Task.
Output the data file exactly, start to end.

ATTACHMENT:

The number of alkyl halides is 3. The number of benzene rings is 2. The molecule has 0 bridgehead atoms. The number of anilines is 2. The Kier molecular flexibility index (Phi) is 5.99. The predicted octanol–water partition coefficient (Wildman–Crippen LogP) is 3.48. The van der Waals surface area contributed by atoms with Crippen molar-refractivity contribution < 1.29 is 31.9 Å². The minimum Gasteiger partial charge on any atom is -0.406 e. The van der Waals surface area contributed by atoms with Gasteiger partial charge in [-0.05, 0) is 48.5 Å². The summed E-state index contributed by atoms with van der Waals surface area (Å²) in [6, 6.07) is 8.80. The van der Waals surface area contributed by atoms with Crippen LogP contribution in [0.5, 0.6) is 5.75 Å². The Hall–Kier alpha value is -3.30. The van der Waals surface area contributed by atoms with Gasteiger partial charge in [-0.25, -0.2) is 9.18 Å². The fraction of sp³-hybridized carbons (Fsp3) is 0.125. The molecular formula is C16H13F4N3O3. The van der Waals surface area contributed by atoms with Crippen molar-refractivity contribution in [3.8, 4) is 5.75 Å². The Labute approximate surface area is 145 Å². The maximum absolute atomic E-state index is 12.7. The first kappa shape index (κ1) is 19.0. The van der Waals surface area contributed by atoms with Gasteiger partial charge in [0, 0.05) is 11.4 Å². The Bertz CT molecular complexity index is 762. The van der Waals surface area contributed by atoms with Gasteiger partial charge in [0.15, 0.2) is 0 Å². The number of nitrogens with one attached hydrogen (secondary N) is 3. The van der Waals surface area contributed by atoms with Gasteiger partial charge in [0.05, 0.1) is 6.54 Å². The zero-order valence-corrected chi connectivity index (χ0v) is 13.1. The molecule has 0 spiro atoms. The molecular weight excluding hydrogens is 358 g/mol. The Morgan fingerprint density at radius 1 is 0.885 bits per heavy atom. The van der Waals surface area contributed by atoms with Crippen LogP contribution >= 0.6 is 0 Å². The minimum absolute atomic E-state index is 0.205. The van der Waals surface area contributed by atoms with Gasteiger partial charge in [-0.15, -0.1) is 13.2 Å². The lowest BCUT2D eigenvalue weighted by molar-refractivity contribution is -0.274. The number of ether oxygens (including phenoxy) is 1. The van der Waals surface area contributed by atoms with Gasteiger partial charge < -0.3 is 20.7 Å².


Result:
The number of alkyl halides is 3. The number of benzene rings is 2. The molecule has 0 bridgehead atoms. The number of anilines is 2. The Kier molecular flexibility index (Phi) is 5.99. The predicted octanol–water partition coefficient (Wildman–Crippen LogP) is 3.48. The van der Waals surface area contributed by atoms with Crippen molar-refractivity contribution < 1.29 is 31.9 Å². The minimum Gasteiger partial charge on any atom is -0.406 e. The van der Waals surface area contributed by atoms with Gasteiger partial charge in [-0.05, 0) is 48.5 Å². The summed E-state index contributed by atoms with van der Waals surface area (Å²) in [6, 6.07) is 8.80. The van der Waals surface area contributed by atoms with Crippen LogP contribution in [0.5, 0.6) is 5.75 Å². The Hall–Kier alpha value is -3.30. The van der Waals surface area contributed by atoms with Gasteiger partial charge in [-0.25, -0.2) is 9.18 Å². The fraction of sp³-hybridized carbons (Fsp3) is 0.125. The molecular formula is C16H13F4N3O3. The van der Waals surface area contributed by atoms with Crippen molar-refractivity contribution in [3.8, 4) is 5.75 Å². The Labute approximate surface area is 145 Å². The maximum absolute atomic E-state index is 12.7. The first kappa shape index (κ1) is 19.0. The van der Waals surface area contributed by atoms with Gasteiger partial charge in [0, 0.05) is 11.4 Å². The Bertz CT molecular complexity index is 762. The van der Waals surface area contributed by atoms with Gasteiger partial charge in [0.15, 0.2) is 0 Å². The number of nitrogens with one attached hydrogen (secondary N) is 3. The van der Waals surface area contributed by atoms with Gasteiger partial charge in [0.05, 0.1) is 6.54 Å². The zero-order valence-corrected chi connectivity index (χ0v) is 13.1. The molecule has 0 spiro atoms. The molecular weight excluding hydrogens is 358 g/mol. The Morgan fingerprint density at radius 1 is 0.885 bits per heavy atom. The van der Waals surface area contributed by atoms with Crippen LogP contribution >= 0.6 is 0 Å². The minimum absolute atomic E-state index is 0.205. The van der Waals surface area contributed by atoms with Gasteiger partial charge in [-0.15, -0.1) is 13.2 Å². The lowest BCUT2D eigenvalue weighted by molar-refractivity contribution is -0.274. The number of ether oxygens (including phenoxy) is 1. The van der Waals surface area contributed by atoms with Gasteiger partial charge < -0.3 is 20.7 Å².